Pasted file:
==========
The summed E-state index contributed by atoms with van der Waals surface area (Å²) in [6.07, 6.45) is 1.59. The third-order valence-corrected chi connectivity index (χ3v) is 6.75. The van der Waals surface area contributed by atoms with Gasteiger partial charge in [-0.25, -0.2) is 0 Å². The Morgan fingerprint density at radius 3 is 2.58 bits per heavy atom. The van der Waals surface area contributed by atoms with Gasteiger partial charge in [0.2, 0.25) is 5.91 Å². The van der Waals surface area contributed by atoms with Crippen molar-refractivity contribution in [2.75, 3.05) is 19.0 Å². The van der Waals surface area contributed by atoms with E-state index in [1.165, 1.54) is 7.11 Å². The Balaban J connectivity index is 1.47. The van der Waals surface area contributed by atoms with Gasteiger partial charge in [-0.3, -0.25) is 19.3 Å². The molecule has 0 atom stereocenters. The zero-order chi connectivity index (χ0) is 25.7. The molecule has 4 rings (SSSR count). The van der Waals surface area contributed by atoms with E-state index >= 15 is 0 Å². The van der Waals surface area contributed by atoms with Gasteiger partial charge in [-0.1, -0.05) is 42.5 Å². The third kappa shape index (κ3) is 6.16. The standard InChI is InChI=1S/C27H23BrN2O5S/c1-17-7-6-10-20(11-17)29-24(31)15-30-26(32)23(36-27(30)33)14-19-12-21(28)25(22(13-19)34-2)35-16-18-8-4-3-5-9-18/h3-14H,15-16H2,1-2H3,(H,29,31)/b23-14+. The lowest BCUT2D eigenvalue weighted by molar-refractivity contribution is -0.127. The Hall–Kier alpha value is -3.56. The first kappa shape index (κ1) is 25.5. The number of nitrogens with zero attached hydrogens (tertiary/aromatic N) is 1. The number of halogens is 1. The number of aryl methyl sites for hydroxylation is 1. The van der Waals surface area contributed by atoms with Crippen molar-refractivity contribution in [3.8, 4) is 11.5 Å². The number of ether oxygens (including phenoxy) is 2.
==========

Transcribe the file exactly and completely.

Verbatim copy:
The summed E-state index contributed by atoms with van der Waals surface area (Å²) in [6.07, 6.45) is 1.59. The third-order valence-corrected chi connectivity index (χ3v) is 6.75. The van der Waals surface area contributed by atoms with Gasteiger partial charge in [-0.25, -0.2) is 0 Å². The Morgan fingerprint density at radius 3 is 2.58 bits per heavy atom. The van der Waals surface area contributed by atoms with Gasteiger partial charge in [0.2, 0.25) is 5.91 Å². The van der Waals surface area contributed by atoms with Crippen molar-refractivity contribution in [2.75, 3.05) is 19.0 Å². The van der Waals surface area contributed by atoms with E-state index in [1.165, 1.54) is 7.11 Å². The Balaban J connectivity index is 1.47. The van der Waals surface area contributed by atoms with Gasteiger partial charge in [-0.3, -0.25) is 19.3 Å². The molecule has 0 atom stereocenters. The zero-order chi connectivity index (χ0) is 25.7. The molecule has 4 rings (SSSR count). The van der Waals surface area contributed by atoms with E-state index >= 15 is 0 Å². The van der Waals surface area contributed by atoms with Gasteiger partial charge in [-0.1, -0.05) is 42.5 Å². The third kappa shape index (κ3) is 6.16. The standard InChI is InChI=1S/C27H23BrN2O5S/c1-17-7-6-10-20(11-17)29-24(31)15-30-26(32)23(36-27(30)33)14-19-12-21(28)25(22(13-19)34-2)35-16-18-8-4-3-5-9-18/h3-14H,15-16H2,1-2H3,(H,29,31)/b23-14+. The lowest BCUT2D eigenvalue weighted by molar-refractivity contribution is -0.127. The Hall–Kier alpha value is -3.56. The first kappa shape index (κ1) is 25.5. The number of nitrogens with zero attached hydrogens (tertiary/aromatic N) is 1. The number of halogens is 1. The number of aryl methyl sites for hydroxylation is 1. The van der Waals surface area contributed by atoms with Crippen molar-refractivity contribution in [3.8, 4) is 11.5 Å². The number of ether oxygens (including phenoxy) is 2.